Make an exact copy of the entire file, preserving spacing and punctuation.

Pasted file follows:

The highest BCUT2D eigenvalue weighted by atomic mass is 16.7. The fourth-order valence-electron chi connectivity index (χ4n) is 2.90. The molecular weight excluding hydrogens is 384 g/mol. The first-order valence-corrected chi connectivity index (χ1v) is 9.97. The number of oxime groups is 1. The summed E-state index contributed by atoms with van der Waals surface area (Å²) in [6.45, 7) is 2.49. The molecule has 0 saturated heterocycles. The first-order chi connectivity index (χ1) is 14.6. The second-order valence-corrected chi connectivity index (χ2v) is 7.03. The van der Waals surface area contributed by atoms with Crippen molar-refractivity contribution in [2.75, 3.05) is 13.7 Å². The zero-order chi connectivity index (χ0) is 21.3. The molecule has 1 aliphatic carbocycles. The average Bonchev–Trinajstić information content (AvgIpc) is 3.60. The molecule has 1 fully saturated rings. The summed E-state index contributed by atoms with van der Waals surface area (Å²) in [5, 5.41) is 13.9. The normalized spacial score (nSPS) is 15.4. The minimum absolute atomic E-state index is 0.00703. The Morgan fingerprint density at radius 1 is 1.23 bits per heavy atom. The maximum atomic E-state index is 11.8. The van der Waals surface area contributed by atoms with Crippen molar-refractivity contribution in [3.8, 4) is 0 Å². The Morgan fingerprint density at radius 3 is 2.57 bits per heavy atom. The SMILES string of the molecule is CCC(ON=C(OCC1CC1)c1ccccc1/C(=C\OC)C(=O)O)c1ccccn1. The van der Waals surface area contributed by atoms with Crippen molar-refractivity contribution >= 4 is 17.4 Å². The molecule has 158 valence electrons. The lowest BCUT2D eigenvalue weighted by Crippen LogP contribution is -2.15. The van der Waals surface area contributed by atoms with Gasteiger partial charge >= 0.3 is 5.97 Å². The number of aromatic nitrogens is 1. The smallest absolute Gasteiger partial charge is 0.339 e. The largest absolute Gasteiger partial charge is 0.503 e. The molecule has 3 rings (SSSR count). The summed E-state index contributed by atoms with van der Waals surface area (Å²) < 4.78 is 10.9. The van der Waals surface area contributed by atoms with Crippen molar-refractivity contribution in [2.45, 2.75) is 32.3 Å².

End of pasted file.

The highest BCUT2D eigenvalue weighted by atomic mass is 16.7. The fourth-order valence-electron chi connectivity index (χ4n) is 2.90. The molecular weight excluding hydrogens is 384 g/mol. The first-order valence-corrected chi connectivity index (χ1v) is 9.97. The number of oxime groups is 1. The summed E-state index contributed by atoms with van der Waals surface area (Å²) in [6.45, 7) is 2.49. The molecule has 0 saturated heterocycles. The first-order chi connectivity index (χ1) is 14.6. The second-order valence-corrected chi connectivity index (χ2v) is 7.03. The van der Waals surface area contributed by atoms with Crippen molar-refractivity contribution in [2.75, 3.05) is 13.7 Å². The zero-order chi connectivity index (χ0) is 21.3. The molecule has 1 aliphatic carbocycles. The average Bonchev–Trinajstić information content (AvgIpc) is 3.60. The molecule has 1 fully saturated rings. The summed E-state index contributed by atoms with van der Waals surface area (Å²) in [5, 5.41) is 13.9. The normalized spacial score (nSPS) is 15.4. The minimum absolute atomic E-state index is 0.00703. The Morgan fingerprint density at radius 1 is 1.23 bits per heavy atom. The maximum atomic E-state index is 11.8. The van der Waals surface area contributed by atoms with Crippen molar-refractivity contribution in [3.8, 4) is 0 Å². The Morgan fingerprint density at radius 3 is 2.57 bits per heavy atom. The SMILES string of the molecule is CCC(ON=C(OCC1CC1)c1ccccc1/C(=C\OC)C(=O)O)c1ccccn1. The van der Waals surface area contributed by atoms with Crippen molar-refractivity contribution >= 4 is 17.4 Å². The molecule has 158 valence electrons. The lowest BCUT2D eigenvalue weighted by Crippen LogP contribution is -2.15. The van der Waals surface area contributed by atoms with Gasteiger partial charge >= 0.3 is 5.97 Å². The number of aromatic nitrogens is 1. The smallest absolute Gasteiger partial charge is 0.339 e. The largest absolute Gasteiger partial charge is 0.503 e. The molecule has 3 rings (SSSR count). The summed E-state index contributed by atoms with van der Waals surface area (Å²) < 4.78 is 10.9. The van der Waals surface area contributed by atoms with Crippen molar-refractivity contribution in [2.45, 2.75) is 32.3 Å².